Hey, I’m Just The Messenger

She looked at me with barely disguised defensiveness.  “Well, you could always do that! You were a dancer!”  Even though this event happened months ago, I remember it as clearly as if it had happened yesterday.

I will describe the scenario:

I was sitting in Dandasana, a yogic pose where the legs are stretched forward and you sit tall.  What makes this pose so difficult is that it requires flexibility and strength both in the torso and the legs. The torso is tall and lifted but with its natural lumbar curve and with the legs straight and active.

It is difficult and mostly unsatisfying pose, unless you can appreciate the strength and grace of it. Dandasana is a great pose for those who want a stronger core, better posture and an integrated body where all parts learn how to play nicely with each other.

But it is not a pose of ego-gratification. If you do a good Dandasana in class no one is probably going to be admiring your form because it looks deceptively simple. Those admiring looks often go to the people doing splits.

Dandasana is one of the poses I practice regularly. I don’t much care about who admires my practice as I choose those asanas that serve my needs best rather than those that serve my ego.  I need a strong body, good posture and good biomechanics for all the activities I do including sports, exercise and just working with clients at the studio.

I believe that Dandasana is especially important for those of us north of forty years of age, as those phasic muscles on the front of the body tend to exert a stronger pull on our posture and we find our spines rounding over more often.  While Dandasana can be modified with props to make it more palatable, it will still require effort to do and maintain the pose.

Now back to the above story.

I often give Dandasana to my clients as part of their prescriptive program. Usually, I assume that if someone is paying me to help her, she will take my advice with enthusiasm because, after all, I am trying to help her. Now, here was this woman whom I’d know for years almost angry with me because I said that there was no easy way to get what she wanted – she would have to work through the pose to get to the “juice” of it.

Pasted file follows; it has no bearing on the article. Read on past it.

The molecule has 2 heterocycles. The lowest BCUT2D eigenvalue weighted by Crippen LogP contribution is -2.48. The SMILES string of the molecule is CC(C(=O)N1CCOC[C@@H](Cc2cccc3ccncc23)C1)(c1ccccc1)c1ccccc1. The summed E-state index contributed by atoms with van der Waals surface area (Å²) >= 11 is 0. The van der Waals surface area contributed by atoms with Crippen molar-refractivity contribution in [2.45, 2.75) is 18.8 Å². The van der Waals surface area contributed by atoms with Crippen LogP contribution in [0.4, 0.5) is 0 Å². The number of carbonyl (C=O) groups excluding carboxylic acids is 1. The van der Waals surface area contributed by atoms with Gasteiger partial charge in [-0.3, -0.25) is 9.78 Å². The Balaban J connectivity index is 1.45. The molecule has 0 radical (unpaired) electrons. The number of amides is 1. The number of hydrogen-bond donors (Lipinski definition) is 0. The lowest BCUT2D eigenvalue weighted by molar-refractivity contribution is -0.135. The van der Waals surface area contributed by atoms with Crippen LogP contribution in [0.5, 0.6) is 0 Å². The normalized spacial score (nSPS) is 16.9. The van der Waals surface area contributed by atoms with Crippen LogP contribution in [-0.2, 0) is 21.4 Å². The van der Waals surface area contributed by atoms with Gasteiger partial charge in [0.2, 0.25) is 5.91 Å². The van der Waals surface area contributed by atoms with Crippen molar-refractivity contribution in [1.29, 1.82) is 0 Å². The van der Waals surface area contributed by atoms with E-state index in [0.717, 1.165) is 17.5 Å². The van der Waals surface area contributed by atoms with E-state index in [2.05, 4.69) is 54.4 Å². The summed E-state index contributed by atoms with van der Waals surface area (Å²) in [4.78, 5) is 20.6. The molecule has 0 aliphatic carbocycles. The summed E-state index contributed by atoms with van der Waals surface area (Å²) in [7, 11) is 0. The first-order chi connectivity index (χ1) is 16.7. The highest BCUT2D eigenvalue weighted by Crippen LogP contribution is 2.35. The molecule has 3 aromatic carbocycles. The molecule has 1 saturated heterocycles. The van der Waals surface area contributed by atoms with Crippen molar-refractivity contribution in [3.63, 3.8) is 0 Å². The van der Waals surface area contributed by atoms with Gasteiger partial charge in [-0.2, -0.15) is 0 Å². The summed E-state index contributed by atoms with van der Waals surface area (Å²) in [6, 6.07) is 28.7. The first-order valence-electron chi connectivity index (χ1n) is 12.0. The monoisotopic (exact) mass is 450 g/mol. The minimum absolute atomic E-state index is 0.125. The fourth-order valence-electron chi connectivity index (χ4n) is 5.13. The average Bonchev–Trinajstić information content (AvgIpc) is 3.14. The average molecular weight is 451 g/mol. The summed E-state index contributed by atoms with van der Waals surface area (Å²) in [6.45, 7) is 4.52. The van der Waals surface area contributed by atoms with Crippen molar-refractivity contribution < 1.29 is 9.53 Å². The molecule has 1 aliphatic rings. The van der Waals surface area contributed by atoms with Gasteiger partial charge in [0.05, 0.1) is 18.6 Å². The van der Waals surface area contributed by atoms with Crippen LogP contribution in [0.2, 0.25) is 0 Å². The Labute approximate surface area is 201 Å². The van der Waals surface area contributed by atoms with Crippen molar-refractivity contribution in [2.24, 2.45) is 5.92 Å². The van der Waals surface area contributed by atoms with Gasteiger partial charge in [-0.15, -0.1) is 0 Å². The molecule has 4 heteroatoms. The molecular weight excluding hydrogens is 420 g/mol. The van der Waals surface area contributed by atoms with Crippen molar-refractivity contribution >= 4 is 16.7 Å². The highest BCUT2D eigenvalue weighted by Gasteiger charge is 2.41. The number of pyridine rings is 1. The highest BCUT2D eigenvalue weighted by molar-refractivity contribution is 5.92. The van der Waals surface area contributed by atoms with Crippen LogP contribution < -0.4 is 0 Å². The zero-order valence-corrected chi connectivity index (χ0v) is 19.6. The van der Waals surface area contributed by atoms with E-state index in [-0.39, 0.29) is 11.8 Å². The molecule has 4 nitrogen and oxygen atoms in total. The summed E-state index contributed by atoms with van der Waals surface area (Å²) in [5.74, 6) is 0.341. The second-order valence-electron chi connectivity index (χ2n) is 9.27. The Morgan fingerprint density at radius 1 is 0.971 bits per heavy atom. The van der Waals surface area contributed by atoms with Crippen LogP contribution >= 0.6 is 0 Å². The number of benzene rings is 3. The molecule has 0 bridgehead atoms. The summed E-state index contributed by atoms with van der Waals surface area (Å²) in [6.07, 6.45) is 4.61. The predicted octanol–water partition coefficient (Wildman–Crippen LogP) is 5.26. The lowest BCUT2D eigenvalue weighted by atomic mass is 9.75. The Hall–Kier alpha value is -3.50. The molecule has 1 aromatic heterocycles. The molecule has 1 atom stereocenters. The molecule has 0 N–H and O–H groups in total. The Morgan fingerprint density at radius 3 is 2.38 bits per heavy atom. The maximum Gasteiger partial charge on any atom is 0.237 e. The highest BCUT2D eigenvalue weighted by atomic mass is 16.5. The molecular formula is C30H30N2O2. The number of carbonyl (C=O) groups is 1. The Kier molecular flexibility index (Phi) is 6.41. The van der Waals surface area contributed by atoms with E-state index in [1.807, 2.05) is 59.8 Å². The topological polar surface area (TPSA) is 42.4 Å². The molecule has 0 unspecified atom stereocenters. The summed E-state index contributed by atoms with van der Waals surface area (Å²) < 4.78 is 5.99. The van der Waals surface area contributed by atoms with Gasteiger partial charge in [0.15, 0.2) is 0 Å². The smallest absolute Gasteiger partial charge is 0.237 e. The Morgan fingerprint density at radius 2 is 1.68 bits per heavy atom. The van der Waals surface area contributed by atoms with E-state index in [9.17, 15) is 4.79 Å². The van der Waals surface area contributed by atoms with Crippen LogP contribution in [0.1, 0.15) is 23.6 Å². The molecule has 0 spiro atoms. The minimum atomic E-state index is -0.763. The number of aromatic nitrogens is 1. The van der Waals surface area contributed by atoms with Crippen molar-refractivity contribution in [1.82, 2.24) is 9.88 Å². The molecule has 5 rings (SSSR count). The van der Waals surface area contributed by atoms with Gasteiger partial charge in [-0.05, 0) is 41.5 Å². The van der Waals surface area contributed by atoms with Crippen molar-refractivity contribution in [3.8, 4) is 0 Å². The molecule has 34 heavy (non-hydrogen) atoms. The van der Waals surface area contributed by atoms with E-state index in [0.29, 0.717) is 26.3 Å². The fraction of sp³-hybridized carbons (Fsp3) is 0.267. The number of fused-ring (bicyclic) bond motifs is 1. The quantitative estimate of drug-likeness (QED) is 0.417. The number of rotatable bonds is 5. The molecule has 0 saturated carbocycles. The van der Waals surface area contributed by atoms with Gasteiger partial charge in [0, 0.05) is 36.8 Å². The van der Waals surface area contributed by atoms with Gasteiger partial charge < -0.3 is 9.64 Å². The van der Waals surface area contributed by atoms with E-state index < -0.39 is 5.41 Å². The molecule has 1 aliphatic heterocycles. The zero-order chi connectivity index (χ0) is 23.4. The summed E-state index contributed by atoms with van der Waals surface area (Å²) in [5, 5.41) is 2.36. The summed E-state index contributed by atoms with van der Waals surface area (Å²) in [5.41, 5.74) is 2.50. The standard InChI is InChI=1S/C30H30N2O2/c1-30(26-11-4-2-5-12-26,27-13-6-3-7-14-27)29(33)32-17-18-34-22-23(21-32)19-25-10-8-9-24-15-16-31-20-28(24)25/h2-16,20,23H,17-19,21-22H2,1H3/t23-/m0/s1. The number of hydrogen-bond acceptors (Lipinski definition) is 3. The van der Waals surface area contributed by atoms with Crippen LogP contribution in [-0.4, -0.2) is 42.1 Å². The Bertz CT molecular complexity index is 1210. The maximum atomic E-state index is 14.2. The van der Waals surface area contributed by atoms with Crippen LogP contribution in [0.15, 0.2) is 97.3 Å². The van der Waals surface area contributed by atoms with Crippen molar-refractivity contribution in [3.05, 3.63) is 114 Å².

To say that because I am a trained dancer that the poses come easily to me is an ignorant thing to say but I recognized that this woman’s comment was most likely a knee-jerk reaction because her self-identity had been threatened somehow. The comment simply made no sense. Besides, Dandasana had been part of her prescriptive practice for years but like so many of her other poses, they’d begun to look weak and tired. I knew something else was going on so I let her comment go.

There are numbers of dancers – and yogis and athletes – over the age of fifty who have trouble moving not because of lack of proper dance training but because of a lack of consistent discipline.I also think that in our later years we can become a bit mentally “cushy” and bypass poses that make us work in favor of those that just make us feel good. There is a high price to pay for such a choice.

Having a human body requires daily attention and care. I practice every day and so the truth of it is that Dandasana comes easier to me than someone else primarily because I practice and they don’t.

That’s the truth. Practice and all is coming, as Pattabhi Jois said. It’s really that simple and that hard.  You can accept it or walk away from it.

But shooting the messenger gets you nowhere.